At the same time my wife got into photography. She was the first we got a DSLR for. I thought about trying myself in landscape photography. I bought a tripod, started reading books and explore landscapes around. And I really like it. Photography has become part of my life that I cannot live without.
It is important to work out a routine of taking camera out of a backpack and putting it back. Routine will turn into habit that will ensure that nothing gets broken or lost over time.
I realized this after one incident while photographing in Yellow Stone National Park. One time I though I would leave my camera backpack open in the trunk of my car. I thought why bother opening it and closing every time I need to reach for a camera.
Then I was in hurry to catch a sunset and I completely forgot that I left my backpack opened. I needed to run to get a better angle for a shot. I quickly pulled the backpack out of the truck and threw it at my back. That sent my DSLR and filters flying out of the backpack.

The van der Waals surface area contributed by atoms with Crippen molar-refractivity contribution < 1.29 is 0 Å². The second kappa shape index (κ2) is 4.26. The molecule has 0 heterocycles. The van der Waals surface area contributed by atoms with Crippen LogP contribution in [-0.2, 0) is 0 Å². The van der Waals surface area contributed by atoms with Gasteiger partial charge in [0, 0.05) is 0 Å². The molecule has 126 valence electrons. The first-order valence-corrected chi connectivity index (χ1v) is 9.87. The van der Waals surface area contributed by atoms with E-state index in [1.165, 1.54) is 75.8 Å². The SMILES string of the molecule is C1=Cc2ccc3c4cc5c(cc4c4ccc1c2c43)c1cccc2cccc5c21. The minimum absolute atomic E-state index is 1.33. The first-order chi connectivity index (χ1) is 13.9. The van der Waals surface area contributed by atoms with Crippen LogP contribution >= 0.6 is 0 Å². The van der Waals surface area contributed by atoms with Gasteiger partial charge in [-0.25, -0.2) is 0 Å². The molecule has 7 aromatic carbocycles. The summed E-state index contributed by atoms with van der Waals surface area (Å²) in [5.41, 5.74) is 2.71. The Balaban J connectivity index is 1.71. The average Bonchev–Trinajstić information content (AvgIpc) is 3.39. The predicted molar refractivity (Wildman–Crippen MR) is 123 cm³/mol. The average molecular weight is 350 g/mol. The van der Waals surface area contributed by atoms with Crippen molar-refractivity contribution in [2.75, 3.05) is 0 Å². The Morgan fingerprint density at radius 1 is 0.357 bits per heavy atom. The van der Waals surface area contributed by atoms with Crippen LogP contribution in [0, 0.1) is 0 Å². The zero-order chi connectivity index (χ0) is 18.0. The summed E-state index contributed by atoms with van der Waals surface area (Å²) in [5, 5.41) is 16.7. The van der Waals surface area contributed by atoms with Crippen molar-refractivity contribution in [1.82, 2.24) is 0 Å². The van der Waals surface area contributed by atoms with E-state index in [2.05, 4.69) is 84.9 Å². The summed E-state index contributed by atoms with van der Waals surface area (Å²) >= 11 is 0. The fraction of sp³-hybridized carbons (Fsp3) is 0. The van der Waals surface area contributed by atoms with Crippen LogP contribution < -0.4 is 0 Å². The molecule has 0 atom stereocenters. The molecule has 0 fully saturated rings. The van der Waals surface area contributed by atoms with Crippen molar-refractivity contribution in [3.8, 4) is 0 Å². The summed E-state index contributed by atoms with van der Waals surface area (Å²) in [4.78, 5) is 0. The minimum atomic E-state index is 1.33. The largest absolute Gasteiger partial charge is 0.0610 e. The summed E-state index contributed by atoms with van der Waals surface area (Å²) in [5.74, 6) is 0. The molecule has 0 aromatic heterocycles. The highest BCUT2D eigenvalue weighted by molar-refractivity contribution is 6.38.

I was very lucky that time – my camera landed onto a level inserted into the camera hotshoe. The level was crushed but it saved the camera – it did not have any damage. Needless to say that I did not get any sunset shots that time.
That taught me an important lesson not to skip on important routine of packing camera after doing photography. The lesson cost was $25 – the cost of a new level.
I have similar routines for extending/collapsing tripod legs, placing camera on tripod, for placing and removing a filter, changing lenses. These routines are very important. Eventually they turn into habits that you do very mechanically, so you can focus more on photography instead of these small things.